Looks like Julio Robaina's flip-fops are catching up with him.
Poll: Gimenez takes commanding lead in mayor’s race
Carlos Gimenez, steadily gaining momentum across a diverse spectrum of Miami-Dade voters, has taken a commanding lead over his flashier, better bankrolled opponent, Julio Robaina, in the June 28 race for county mayor, according to a new poll.
In the poll, 50 percent of likely voters picked one-time underdog Gimenez for the county’s top job, while 39 percent chose Robaina, who had been the frontrunner at the start of the hard-fought race for the powerful mayor’s post, which has been vacant since the dramatic March 15 recall of Carlos Alvarez.
Thanks to a commenter on the Miami Herald 's website for posting this tape of Bryant Gumbel interviewing Carlos Gimenez on the Marlins Stadium deal.
Robaina’s declarations on the campaign trail have also drawn criticism because they have contradicted his own record. He has, for instance, said in his campaign that he opposed using public dollars to finance a new Florida Marlins stadium. Yet he spoke in favor of the deal on the March 2009 night when county commissioners considered — and ultimately approved — the public finance plan. -Miami Herald, May 10, 2011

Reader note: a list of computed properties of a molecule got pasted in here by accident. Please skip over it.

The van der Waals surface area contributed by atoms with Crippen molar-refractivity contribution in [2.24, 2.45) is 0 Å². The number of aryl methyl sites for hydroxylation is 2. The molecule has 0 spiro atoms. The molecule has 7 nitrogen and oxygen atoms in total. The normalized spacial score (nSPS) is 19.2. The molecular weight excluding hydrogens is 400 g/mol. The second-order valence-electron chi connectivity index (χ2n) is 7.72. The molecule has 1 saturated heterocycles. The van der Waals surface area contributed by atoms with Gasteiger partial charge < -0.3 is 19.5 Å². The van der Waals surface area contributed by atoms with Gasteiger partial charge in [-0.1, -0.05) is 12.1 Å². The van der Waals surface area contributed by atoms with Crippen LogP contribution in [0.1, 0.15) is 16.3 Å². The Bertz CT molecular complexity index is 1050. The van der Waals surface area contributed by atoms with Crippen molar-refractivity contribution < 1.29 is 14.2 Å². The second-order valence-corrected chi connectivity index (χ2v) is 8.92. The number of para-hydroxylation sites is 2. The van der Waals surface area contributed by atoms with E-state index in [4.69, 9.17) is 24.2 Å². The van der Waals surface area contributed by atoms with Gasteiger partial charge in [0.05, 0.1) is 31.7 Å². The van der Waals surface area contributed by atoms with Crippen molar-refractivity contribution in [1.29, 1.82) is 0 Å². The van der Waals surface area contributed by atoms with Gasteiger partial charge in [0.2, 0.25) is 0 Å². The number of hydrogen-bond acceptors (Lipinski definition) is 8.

Some additional reading:
Marlins’ profits came at taxpayer expense
The swindlers who run the Florida Marlins got exposed Monday. They are as bad as anyone on Wall Street, scheming, misleading and ultimately sticking taxpayers with a multibillion-dollar tab. Corporate fraud is alive and well in Major League Baseball.
A look at the leak of the Marlins’ financial information to Deadspin confirmed the long-held belief that the team takes a healthy chunk of MLB-distributed money for profit. Owner Jeffrey Loria and president David Samson for years have contended the Marlins break even financially, the centerpiece fiscal argument that resulted in local governments gifting them a new stadium that will cost generations of taxpayers an estimated $2.4 billion. They said they had no money to do it alone and intimated they would have to move the team without public assistance.
In fact, documents show, the Marlins could have paid for a significant amount of the new stadium’s construction themselves and still turned an annual operating profit. Instead, they cried poor to con feckless politicians that sold out their constituents.
The ugliness of the Marlins’ ballpark situation is already apparent, and the building doesn’t open for another 18 months. Somehow a team that listed its operating income as a healthy $37.8 million in 2008 alone swung a deal in which it would pay only $155 million of the $634 million stadium complex. Meanwhile, Miami-Dade County agreed – without the consent of taxpayers – to take $409 million in loans loaded with balloon payments and long grace periods. By 2049, when the debt is due, the county will have paid billions.